Fifth Avenue demolition of restaurants draws long debate, big crowd before Naples council approves

By Joseph Cranney of the Naples Daily News

There was rarely a doubt in the room Wednesday that Naples City Council would vote to allow a developer to demolish a popular stretch of restaurants on Fifth Avenue South and replace the buildings with his vision for a multiuse complex of retail shops and condos.

To be sure, council had very little authority to do anything about it. The request during its regular meeting only asked for a couple of exceptions to the city's downtown code, in addition to approving the placement of the avenue's first underground parking facility.

The petitioner was Phil McCabe, the local developer who helped rebuild Fifth and who, by one councilman's estimate, has already invested tens of millions of dollars into the avenue.

But the ubiquity of the discussion surrounding McCabe's new project, critics say, is part of the problem. As City Council continues to allow construction to extend beyond the city code's height limits, as it did by a 5-2 vote Wednesday, it threatens to create a new normal of flat-top low rises, the argument goes.

And the critics decry the losses when developers value retail and office space over neighborhood restaurants and bars. Café Luna and Avenue Wine Café, in addition to two other eateries and offices on the 400 block of Fifth, will close next spring as part of McCabe's plan to raze his property's existing businesses.

The fear is that the avenue will ultimately become something that resembles a major urban landscape more than the quaint district of a small town.

The fearful turned up in large numbers Wednesday. The council chambers were full at the start of the meeting. Twelve signed up to speak publicly about the issue. Roughly 300 signed a petition against it.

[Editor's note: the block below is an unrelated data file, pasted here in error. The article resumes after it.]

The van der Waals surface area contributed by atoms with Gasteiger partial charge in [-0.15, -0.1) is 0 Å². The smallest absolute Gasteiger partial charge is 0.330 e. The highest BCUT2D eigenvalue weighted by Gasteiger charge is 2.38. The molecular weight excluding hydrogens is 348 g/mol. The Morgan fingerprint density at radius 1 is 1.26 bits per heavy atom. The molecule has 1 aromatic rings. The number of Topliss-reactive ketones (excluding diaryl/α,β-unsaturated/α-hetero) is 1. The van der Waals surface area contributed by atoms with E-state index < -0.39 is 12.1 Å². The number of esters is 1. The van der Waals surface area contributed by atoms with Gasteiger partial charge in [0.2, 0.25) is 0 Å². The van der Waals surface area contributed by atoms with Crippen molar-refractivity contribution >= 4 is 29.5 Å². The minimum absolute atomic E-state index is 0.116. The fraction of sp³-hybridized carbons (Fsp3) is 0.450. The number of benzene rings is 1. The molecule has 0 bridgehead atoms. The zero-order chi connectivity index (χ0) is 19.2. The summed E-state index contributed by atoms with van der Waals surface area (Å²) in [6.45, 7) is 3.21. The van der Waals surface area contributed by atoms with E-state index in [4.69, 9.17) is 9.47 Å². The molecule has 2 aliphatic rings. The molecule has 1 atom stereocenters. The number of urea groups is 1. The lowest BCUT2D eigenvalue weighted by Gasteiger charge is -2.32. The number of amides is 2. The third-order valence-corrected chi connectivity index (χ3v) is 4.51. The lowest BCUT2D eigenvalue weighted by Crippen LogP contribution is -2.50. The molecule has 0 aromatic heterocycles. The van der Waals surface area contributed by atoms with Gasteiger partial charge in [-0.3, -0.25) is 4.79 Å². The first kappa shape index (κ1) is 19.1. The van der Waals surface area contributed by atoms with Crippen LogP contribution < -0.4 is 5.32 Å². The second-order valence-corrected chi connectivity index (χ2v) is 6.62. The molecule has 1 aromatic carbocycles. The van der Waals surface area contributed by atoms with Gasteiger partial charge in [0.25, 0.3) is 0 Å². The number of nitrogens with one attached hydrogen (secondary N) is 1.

But near the end of a long discussion, when residents were given a chance to speak, half of them had left. Bob Martin, an Old Naples resident who helped organize the petition, waited four hours before his name was called. His three-minute time limit during public comment was enforced.

"While I respect the code, I think it's important that you need to understand how this is going to impact the community," Martin said. He asked City Council to suspend its vote on the project until an independent hydrologist could analyze McCabe's plan for underground parking.

For his part, McCabe said he thinks the sub-level parking sets the right precedent for redevelopment. And McCabe said the building's design, with a height approved 7 feet higher than the downtown code of 42 feet, is a "win-win."

"It gets us and it gets the community a whole lot better-looking building," McCabe said.

The underground parking will contain 43 spaces and be free to condo residents and the building's retail shoppers. By adding the availability to a busy stretch of the avenue, the sub-level parking was commended by some on council. Council at the end of its meeting agreed to a future workshop discussion on sub-level parking.

Mayor John Sorey tried, with little success, to move the discussion along as council's grilling of the petitioner and city staff continued into the afternoon. He said after the meeting that the discussion could have been cut in half, and that the conversation too often got off track.

"The legal responsibility [of council] was very clearly depicted," Sorey said. "But I have been criticized for not allowing council to talk about those things."

The length of the discussion, even as it came to its expected end, only added a feeling of frustration to the residents who attended. Janet Greene, a North Naples resident, said she moved to the area because she was attracted to the ambiance of downtown.

"I think they should just go by the code and what Naples fore fathers planned for their community," Greene said.

But neighbors to the affected property said they support the plan. Residents of Kensington Gardens, the condos that sit behind the site, are in favor of the sub-level parking because it allows for enhanced landscaping on the ground level. And Miriam Colson, who has been a tenant on Fifth for more than 20 years, said recent redevelopment has made the avenue more attractive to visitors.

"The street that I see now is so much more full of life and vibrant," Colson said.